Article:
Budget resorts, locals casinos struggle in third quarter
3 December 2012
VEGAS INC archives
Third-quarter financials are in for the Las Vegas gaming industry, and they show continued difficulties for two of the valley’s three main casino sectors.
While most high-end Strip resorts saw profits in the quarter ending Sept. 30, mass market Strip casinos struggled, as did locals casinos.
The Strip’s budget properties faced an uphill battle trying to get recession-weary customers to part with their dollars. Some of the casinos also played unlucky, meaning they didn’t win as much as usual from gamblers.
Locals casinos also underperformed as valley residents continued to reel from the recession. The Las Vegas area’s unemployment and foreclosure rates remain elevated, and many locals aren’t inclined to gamble, eat or see shows at their neighborhood casino.
On the bright side, the Strip’s luxury resorts turned in a good performance, with Wynn Resorts and Las Vegas Sands reporting strong overall numbers despite softness in the hotel sector. The Cosmopolitan, in the meantime, grabbed more market share from its competitors.
Locals leader Station Casinos reported net revenue of $295.7 million during the third quarter, up 4.7 percent from a year ago. The company also reported a profit of $11.2 million.
That’s a vast improvement from the losses it saw last year but was due to a series of one-time transactions.
Factoring out special items, Station was less profitable in the third quarter as expenses rose. Its operating income was $14.7 million, down from $26.7 million. Station executives told analysts they’re hopeful that heavy promotional spending can be curbed in the future.
Station appears to be continuing to expand its share of the locals market. The number of guests served at the company’s restaurants and buffets — a good indicator of traffic — increased 5.4 percent year over year.
Most locals competitors had a difficult quarter.
Cannery Casino Resorts said net revenue at its two properties fell $2 million year over year. Revenue at two Arizona Charlie’s casinos fell 4.4 percent. And Boyd Gaming saw net revenue decline from $145.9 million to $138.8 million at its locals properties.
Analysts say they are concerned about the overall health of the locals market going forward.
“We remain wary of the locals market recovery,” Deutsche Bank analyst Andrew Zarnett wrote in a report on Station’s earnings. “We continue to believe the locals market will continue to experience a period of slower growth through 2013 as consumer spending moderates and comparisons (to previous periods) get more difficult.”
Mass market Strip properties
Although visitation to Las Vegas continued to edge upward, casinos catering to budget travelers also took a hit during the third quarter. The Strip continues to have a glut of hotel room inventory.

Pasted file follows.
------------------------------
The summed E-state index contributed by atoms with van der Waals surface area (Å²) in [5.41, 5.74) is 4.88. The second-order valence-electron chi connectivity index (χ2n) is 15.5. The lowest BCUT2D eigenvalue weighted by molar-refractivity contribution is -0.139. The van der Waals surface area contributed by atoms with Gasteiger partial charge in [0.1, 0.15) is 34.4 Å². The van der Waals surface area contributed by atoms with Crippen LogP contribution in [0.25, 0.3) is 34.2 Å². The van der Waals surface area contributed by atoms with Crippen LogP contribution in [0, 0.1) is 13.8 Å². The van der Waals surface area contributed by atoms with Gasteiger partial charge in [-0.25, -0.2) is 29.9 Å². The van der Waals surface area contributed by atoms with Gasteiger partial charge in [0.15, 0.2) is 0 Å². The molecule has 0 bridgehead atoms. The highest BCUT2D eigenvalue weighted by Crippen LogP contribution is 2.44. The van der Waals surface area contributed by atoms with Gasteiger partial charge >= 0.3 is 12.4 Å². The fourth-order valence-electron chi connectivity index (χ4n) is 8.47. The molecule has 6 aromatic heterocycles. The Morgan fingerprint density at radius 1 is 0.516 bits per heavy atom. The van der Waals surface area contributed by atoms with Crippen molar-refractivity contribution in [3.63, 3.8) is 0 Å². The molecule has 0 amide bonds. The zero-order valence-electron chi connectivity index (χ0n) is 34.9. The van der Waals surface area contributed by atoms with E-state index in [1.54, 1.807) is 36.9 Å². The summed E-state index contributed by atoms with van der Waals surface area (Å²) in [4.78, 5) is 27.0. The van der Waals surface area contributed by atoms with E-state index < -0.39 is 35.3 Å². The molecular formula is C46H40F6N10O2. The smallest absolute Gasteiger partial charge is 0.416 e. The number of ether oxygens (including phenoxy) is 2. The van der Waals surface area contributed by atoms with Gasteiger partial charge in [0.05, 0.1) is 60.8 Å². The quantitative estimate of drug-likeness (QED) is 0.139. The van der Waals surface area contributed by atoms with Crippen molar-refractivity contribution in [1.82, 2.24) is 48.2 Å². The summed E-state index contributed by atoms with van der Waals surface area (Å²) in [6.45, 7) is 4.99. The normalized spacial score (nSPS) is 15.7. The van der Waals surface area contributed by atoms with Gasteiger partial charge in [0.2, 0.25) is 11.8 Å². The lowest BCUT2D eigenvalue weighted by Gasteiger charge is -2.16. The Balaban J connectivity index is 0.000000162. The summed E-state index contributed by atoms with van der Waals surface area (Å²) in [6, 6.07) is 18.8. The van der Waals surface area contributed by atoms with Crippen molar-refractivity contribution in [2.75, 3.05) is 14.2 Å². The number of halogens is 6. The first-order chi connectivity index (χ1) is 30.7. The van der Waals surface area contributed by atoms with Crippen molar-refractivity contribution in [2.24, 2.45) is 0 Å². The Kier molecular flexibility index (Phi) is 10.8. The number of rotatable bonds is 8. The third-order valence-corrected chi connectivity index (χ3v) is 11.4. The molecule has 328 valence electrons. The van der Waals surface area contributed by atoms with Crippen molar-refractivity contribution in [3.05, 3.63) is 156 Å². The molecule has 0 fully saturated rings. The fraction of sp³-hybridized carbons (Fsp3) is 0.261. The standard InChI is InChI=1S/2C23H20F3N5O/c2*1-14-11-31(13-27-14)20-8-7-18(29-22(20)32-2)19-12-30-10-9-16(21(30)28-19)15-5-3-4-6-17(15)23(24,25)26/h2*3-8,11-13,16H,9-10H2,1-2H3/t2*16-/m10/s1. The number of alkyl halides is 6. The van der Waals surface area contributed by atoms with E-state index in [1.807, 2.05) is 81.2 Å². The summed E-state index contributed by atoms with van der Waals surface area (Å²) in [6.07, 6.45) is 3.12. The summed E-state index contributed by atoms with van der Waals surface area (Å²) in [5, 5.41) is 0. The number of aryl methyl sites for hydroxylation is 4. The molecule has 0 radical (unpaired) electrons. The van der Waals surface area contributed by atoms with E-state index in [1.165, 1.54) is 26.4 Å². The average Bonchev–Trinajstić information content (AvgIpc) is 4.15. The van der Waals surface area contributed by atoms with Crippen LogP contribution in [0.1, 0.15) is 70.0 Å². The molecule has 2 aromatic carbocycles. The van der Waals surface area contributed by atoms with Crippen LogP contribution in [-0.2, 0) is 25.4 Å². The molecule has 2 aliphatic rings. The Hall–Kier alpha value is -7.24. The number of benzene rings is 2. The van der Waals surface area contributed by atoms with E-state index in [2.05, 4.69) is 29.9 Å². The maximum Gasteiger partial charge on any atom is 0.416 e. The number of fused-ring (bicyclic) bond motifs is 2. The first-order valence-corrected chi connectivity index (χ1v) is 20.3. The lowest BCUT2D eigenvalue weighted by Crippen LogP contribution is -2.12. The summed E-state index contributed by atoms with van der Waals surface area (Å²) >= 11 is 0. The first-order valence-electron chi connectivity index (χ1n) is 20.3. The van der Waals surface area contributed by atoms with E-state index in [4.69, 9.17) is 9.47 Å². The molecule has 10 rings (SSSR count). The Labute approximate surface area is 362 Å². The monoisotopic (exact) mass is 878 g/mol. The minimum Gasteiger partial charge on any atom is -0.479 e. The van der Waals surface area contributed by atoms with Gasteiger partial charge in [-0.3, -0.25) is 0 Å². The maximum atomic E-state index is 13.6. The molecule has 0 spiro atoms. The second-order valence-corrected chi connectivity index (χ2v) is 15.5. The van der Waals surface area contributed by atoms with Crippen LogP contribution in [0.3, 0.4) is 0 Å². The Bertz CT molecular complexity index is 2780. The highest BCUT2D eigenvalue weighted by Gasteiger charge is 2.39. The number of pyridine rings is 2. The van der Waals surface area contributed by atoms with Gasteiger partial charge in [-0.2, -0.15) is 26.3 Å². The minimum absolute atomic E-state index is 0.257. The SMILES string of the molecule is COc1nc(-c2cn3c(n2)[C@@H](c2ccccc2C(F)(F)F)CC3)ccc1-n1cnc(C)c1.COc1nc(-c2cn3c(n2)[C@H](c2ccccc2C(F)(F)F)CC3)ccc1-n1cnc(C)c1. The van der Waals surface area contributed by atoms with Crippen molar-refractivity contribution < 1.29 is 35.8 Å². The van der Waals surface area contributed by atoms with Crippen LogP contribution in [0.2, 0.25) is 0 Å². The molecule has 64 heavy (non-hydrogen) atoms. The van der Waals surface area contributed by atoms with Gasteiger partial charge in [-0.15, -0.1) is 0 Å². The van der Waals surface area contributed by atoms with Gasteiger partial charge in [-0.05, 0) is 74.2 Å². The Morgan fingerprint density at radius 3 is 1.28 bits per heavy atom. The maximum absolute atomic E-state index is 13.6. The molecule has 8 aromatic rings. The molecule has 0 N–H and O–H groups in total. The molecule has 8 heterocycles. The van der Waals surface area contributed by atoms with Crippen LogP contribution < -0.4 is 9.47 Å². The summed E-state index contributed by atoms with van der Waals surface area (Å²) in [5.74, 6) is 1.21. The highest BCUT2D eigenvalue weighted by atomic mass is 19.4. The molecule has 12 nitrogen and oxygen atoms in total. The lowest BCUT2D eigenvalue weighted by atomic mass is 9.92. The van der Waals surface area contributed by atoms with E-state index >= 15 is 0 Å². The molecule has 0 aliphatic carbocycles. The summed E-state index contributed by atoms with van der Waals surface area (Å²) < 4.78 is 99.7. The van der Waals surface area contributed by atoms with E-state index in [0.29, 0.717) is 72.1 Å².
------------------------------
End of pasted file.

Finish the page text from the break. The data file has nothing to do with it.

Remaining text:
Caesars Entertainment, which owns some of the Strip’s larger mass market resorts, doesn’t break down revenue by property but said its average daily room rate slipped from $89 in the third quarter of 2011 to $87 this year.
MGM Resorts International said daily revenue per available room at the lower-tier Circus Circus fell from $46 to $44, while at the Excalibur it slipped from $65 to $64 and at the Luxor it dropped from $83 to $78.
Americans were bombarded this summer with conflicting economic data, including campaign commercials about jobs and the economy and the potential pending fiscal cliff, which contributed to what MGM Resorts CEO Jim Murren called a “challenging consumer environment.”
High-end Strip properties
On the flip side, even as demand for hotel rooms softened, high-end gamblers dropped big money at the Strip’s luxury resorts. Fewer gamblers were in town, but those who were here spent more.
Caesars, meanwhile, said that even as visitation fell slightly, visitors spent 7.8 percent more this year than a year ago. That’s thanks in large part to high-end international visitors, many of whom play baccarat at Caesars Palace.
And the Cosmopolitan, the newest force in Las Vegas’ high-end market, boosted its room rates from $233 to $257, even as it added 458 rooms to its portfolio.
The Wynn and Encore also saw an increase in average daily room rate, of 1.9 percent to $244. The resorts’ net revenue rose by 11.8 percent to $388 million, thanks to strong business on the casino floor and in nightclubs.
As for guest stays, hotel occupancy was off 2.6 percentage points to 85.7 percent at Wynn properties and fell 5.4 percentage points to 87.3 percent at Las Vegas Sands properties. The MGM’s Bellagio saw a similar trend. Occupancy there fell from 96.8 percent to 92.7 percent.
MGM Resorts attributed the softness to reduced consumer spending. Company officials said they expect to see improvement, at least to a flat level, in the fourth quarter.
Join the Discussion:
- Surging home values in Las Vegas expected to keep their momentum
- Lake Las Vegas, long viewed as a bust, is rebounding
- What the Firefly outbreak means for the restaurant's future and the alleged victims' pocketbooks
- Cowabummer: The planned Memorial Day opening of Henderson's Cowabunga Bay Water Park is delayed
- Report: Las Vegas among top spots to ‘flip’ homes
Will online gaming hurt brick-and-mortar casinos?